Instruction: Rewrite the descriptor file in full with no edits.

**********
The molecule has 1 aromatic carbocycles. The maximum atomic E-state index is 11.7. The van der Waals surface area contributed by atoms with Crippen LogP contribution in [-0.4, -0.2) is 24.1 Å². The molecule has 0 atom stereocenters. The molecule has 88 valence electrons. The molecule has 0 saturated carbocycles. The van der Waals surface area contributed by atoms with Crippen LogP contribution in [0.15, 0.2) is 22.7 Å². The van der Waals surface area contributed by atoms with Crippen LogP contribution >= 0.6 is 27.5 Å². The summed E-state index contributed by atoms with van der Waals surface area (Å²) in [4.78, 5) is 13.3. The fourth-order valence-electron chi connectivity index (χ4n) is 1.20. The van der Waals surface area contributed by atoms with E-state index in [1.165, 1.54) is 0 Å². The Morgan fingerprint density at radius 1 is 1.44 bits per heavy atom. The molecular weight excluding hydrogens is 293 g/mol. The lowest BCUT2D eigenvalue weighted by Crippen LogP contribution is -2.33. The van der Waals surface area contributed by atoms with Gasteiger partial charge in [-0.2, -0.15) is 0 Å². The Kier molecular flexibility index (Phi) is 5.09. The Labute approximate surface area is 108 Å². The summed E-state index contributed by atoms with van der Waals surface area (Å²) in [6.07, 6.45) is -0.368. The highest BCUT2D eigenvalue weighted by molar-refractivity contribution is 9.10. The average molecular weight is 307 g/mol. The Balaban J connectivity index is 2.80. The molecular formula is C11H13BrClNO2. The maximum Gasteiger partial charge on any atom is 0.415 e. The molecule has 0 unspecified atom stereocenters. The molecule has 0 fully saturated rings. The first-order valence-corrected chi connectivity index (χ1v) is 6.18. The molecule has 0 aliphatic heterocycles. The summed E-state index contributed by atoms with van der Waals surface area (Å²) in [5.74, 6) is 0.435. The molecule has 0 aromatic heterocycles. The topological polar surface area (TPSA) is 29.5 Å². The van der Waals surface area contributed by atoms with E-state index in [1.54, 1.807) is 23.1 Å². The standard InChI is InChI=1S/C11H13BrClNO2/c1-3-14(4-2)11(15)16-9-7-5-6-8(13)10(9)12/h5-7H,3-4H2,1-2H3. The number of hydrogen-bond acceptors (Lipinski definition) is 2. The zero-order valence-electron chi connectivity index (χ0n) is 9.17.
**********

The molecule has 1 aromatic carbocycles. The maximum atomic E-state index is 11.7. The van der Waals surface area contributed by atoms with Crippen LogP contribution in [-0.4, -0.2) is 24.1 Å². The molecule has 0 atom stereocenters. The molecule has 88 valence electrons. The molecule has 0 saturated carbocycles. The van der Waals surface area contributed by atoms with Crippen LogP contribution in [0.15, 0.2) is 22.7 Å². The van der Waals surface area contributed by atoms with Crippen LogP contribution >= 0.6 is 27.5 Å². The summed E-state index contributed by atoms with van der Waals surface area (Å²) in [4.78, 5) is 13.3. The fourth-order valence-electron chi connectivity index (χ4n) is 1.20. The van der Waals surface area contributed by atoms with E-state index in [1.165, 1.54) is 0 Å². The Morgan fingerprint density at radius 1 is 1.44 bits per heavy atom. The molecular weight excluding hydrogens is 293 g/mol. The lowest BCUT2D eigenvalue weighted by Crippen LogP contribution is -2.33. The van der Waals surface area contributed by atoms with Gasteiger partial charge in [-0.2, -0.15) is 0 Å². The Kier molecular flexibility index (Phi) is 5.09. The Labute approximate surface area is 108 Å². The summed E-state index contributed by atoms with van der Waals surface area (Å²) in [6.07, 6.45) is -0.368. The highest BCUT2D eigenvalue weighted by molar-refractivity contribution is 9.10. The average molecular weight is 307 g/mol. The Balaban J connectivity index is 2.80. The molecular formula is C11H13BrClNO2. The maximum Gasteiger partial charge on any atom is 0.415 e. The molecule has 0 unspecified atom stereocenters. The molecule has 0 fully saturated rings. The first-order valence-corrected chi connectivity index (χ1v) is 6.18. The molecule has 0 aliphatic heterocycles. The summed E-state index contributed by atoms with van der Waals surface area (Å²) in [5.74, 6) is 0.435. The molecule has 0 aromatic heterocycles. The topological polar surface area (TPSA) is 29.5 Å². The van der Waals surface area contributed by atoms with E-state index in [1.54, 1.807) is 23.1 Å². The standard InChI is InChI=1S/C11H13BrClNO2/c1-3-14(4-2)11(15)16-9-7-5-6-8(13)10(9)12/h5-7H,3-4H2,1-2H3. The number of hydrogen-bond acceptors (Lipinski definition) is 2. The zero-order valence-electron chi connectivity index (χ0n) is 9.17.